We have a fully serviced and very pretty Triumph with brand spanking new tyres and brake blocks.
The Triumph lazing by the privets
It’s also fitted with a brand new basket and mount.
The bikes got a 21″ frame and has lots of lovely details, including the chainset, which spells out Triumph in a circle. I personally really like this, it may not impress others in the same way.
It’s a single speed and is fitted with mudguards and a chain guard.
Basically it’s equipped to take the town by storm- you have something to stop you getting splashed, something to stop you getting oil on you, something to carry all your gear in, and no gears to faff with. Winner.
As a kid, my bike offered me a rite of passage to freedom and a tool by which to explore.
For people from other countries, owning a bicycle can seem like an impossible dream, filled with endless possibilities of liberation.
Jane Madembo proses an insightful article for the Guardian, about how the kindness of a Swedish woman offered her unimaginable freedom in her native Zimbabwe. Well worth a read.
David Dansky, the man who trained me to be a cycle instructor, and introduced me to games like ‘stay in the box’, has released a new book. Now I am not suggesting for one moment this is a curl up on a rainy Sunday afternoon kind of book. This book is a teaching resource.
It would be quite easy to scoff at the relevance of games when teaching cycling, but until you have played them, let me tell you, you really wouldn’t know.
Doing the ‘slow race’ in the playground will leave you faced with a row of gappy tooth smiles and more importantly a bunch of kids who understand how to balance on their bikes.
If you do teach, this could be a valuable resource. I also reckon it could come in pretty handy at a kids party*, tire them out and quieten them down.
You can buy this book for a tenner, here.
ps: bike games are just as good for adults, ‘foot down’ leaves me in fits of giggles.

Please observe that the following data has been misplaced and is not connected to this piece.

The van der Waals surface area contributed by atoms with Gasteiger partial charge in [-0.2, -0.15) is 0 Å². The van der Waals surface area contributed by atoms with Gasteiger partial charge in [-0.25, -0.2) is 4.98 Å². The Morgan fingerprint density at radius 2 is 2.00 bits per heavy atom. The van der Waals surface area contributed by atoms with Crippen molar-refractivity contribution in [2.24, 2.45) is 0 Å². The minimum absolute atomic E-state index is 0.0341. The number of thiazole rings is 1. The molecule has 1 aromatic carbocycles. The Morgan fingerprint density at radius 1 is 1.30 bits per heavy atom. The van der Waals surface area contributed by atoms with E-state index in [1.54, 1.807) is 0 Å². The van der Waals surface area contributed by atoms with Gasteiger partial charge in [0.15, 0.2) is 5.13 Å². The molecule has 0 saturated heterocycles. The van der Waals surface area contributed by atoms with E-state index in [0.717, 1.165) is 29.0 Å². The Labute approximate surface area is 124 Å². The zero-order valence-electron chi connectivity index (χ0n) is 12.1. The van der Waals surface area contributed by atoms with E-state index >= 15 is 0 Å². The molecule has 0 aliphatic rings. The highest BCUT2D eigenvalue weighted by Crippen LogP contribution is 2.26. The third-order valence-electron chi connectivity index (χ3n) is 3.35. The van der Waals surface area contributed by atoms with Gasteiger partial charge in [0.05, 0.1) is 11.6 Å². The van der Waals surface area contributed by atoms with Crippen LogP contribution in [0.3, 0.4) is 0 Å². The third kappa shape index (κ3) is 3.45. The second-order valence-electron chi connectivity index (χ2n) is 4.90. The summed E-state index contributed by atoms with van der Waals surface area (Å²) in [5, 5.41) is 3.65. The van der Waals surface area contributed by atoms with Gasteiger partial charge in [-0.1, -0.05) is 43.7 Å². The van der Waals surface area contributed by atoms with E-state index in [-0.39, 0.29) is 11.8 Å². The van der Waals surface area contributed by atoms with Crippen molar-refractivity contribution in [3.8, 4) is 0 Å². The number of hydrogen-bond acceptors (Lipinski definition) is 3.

*Sargent and Co will not be held liable for mishaps.
'The' Ron Cooper and Dave Crowe
When I was really young I used to trust everybody. As the years pass I have become proportionally more cynical and less trusting. I put this down to experience and London.
When I saw this picture Rob had taken of frame building legend Ron Cooper and frame painter, Dave, I felt 5 years old again.
I would probably believe anything Mr Cooper told me, because he wears a buttoned up shirt underneath his mechanics coat, which reminds me of my grandad, and you can imagine he knows loads of things. I would also trust Dave, because he has the kind of smile that can’t be faked.
I like snapshots.
As I am only here 2 days a week, it is often a concern what Rob may have been up to in my absence. Today a new set of sails (or something huge and boat related) arrived in the post; the shop is already what an estate agent would describe as ‘cosy and compact’. Alas I have spent the afternoon wrestling a sail every time I want to have a sip of my water.
Once sat down, (after negotiating the sail), I noticed a business card filled with Japanese characters. Rob told me a nice man had been in from Japan.
The land of the Rising Sun
Apparently he wanted to take some pictures of the shop and do an interview.
Rob made a pot of tea, had a natter and had his portrait taken.
‘It’s for a Japanese magazine’, the man told Rob.
Anyway I have taken a look at this magazines website, and I can’t make head nor tail of it. It’s all written in Japanese. So Sargent and Co are going to be in a magazine, we don’t know the theme of the magazine, we don’t have the foggiest about it’s content, and we don’t when the article will be printed.We also don’t know if it gets distributed in England.
Excellent marketing skills Rob.